As high-throughput cellular analysis methods become more commonplace in research labs, biologists are struggling to sort through thousands of images at a time. The problem, according to Anne Carpenter, a postdoc at the Whitehead Institute, is that the software tools for analyzing these images have not kept pace with the imaging platforms that are generating them.
In an effort to break this bottleneck, Carpenter is developing a software package called CellProfiler that will be released under a GPL license some time this spring, when a paper on the project is slated for publication. Carpenter and her collaborators, David Sabatini, Polina Gollard, and Thouis Jones, presented a poster on the project at the CSBi (Computational and Systems Biology) Symposium at MIT Jan. 13-14.
Carpenter said that when she joined Sabatini’s lab just over a year ago, she conducted an “exhaustive survey” of commercial image analysis options to support the lab’s research on cell growth regulation using high-throughput microscopy and cell microarrays. This research relies on “subtle” phenotypes that standard image analysis packages tend to miss, she said.
“Commercial software is mostly written for pharmaceutical companies,” she said, “in which a defined visual output is measured. It was developed for phenotypes that are very straightforward and obvious to measure” — such as determining whether the cell had died or not, or identifying sharp changes in localization between the nucleus and cytoplasm, or even simply counting the number of cells.
But researchers at the Whitehead — and other academic labs — are increasingly trying to identify less obvious differences in cells, such as quantitative changes in particular proteins, or slight changes in localization, across thousands of images. This led Carpenter to develop CellProfiler, which can isolate individual objects, such as nuclei, from many images, while also providing several quantitative measurements for those objects.
One key to the software, according to a brochure about the project (available at http://web.wi.mit.edu/sabatini/pub/AnneWeb/CPbrochure.pdf), is an improved set of algorithms for segmenting objects — a stumbling block for many image analysis packages that have trouble separating clustered or overlapping images.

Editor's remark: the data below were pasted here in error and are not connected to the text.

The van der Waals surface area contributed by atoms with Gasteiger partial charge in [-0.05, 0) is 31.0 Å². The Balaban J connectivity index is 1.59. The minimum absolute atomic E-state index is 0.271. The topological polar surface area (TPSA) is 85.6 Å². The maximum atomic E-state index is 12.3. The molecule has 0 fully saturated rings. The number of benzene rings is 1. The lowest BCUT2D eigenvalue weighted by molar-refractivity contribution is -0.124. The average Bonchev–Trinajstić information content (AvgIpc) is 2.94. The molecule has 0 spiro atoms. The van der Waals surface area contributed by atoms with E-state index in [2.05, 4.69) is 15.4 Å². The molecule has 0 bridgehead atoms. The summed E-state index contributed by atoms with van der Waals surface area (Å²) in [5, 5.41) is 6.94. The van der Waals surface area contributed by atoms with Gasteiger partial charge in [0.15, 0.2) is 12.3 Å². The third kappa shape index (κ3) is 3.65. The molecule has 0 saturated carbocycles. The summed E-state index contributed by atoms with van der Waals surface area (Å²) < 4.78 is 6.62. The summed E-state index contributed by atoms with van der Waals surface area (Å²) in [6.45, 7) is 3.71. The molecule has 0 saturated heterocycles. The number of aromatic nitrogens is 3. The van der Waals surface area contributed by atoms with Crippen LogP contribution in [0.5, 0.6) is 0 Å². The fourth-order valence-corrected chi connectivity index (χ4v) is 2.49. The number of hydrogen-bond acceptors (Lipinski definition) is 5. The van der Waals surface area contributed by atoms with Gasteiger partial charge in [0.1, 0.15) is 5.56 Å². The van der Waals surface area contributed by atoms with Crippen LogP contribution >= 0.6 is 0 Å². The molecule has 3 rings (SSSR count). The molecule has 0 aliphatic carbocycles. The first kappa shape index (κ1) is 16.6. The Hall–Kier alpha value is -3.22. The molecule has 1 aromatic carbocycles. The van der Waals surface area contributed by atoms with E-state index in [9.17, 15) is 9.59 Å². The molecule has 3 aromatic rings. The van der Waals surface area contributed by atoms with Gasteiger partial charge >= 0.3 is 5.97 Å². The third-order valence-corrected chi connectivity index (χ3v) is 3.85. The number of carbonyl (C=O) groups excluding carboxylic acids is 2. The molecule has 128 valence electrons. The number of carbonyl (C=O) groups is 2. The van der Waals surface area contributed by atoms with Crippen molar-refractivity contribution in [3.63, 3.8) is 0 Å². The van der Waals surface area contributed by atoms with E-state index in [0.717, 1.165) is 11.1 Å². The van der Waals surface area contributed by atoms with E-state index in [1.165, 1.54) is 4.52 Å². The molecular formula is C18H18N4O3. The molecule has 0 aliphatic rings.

Once the objects — nuclei, cell boundaries, or components within the cytoplasm — are identified, CellProfiler offers several analysis modules for observing biological properties, including the number of objects, the size and shape of the objects, the intensity of the signal, and the texture of the objects. These properties, Carpenter said, allow researchers to measure many more types of phenotypes than currently available tools, “and not just answer yes-or-no questions.”
Carpenter said that the software is still undergoing beta testing among “a small group of academic and commercial collaborators.”
CellProfiler is envisioned as a complement to the software that is pre-packaged with imaging instruments, which is designed for “fast acquisition and fast image analysis, but the hangup is a lack of flexibility to analyze interesting phenotypes,” Carpenter said. The software’s open source license will enable labs to easily plug CellProfiler into their current image processing pipelines, she added.
Conversely, she said, the Whitehead team is offering commercial software providers the option to contribute modules for their packages as “plug-ins” to CellProfiler. These firms would still maintain the IP for their tools, she said, but the arrangement would give users access to a broader range of software options.
Once CellProfiler is released (at http://www.cellprofiler.org), Carpenter said she envisions the website serving as a repository for image analysis modules submitted by the community. “There are great algorithms and bits of software in the literature — in the computer vision research field, especially — that never make it to being used by real biologists,” she said. The CellProfiler infrastructure could ultimately serve as a resource for biologists to find the best analysis modules for different image analysis tasks.
Carpenter and her colleagues are also collaborating with members of the Open Microscopy Environment (http://www.openmicroscopy.org/), a collaborative project to develop a system for storing image data, metadata, and analytical results. The OME developers are now looking into integrating analytical tools with the data management system, and Carpenter said that CellProfiler would be among the first of these tools included in the platform.
The two open source image informatics projects “are really complementary,” she said, “and come at the perfect time for each other.”
Further information about CellProfiler is available at http://people.csail.mit.edu/u/a/anniebio/public_html/CellProfiler/.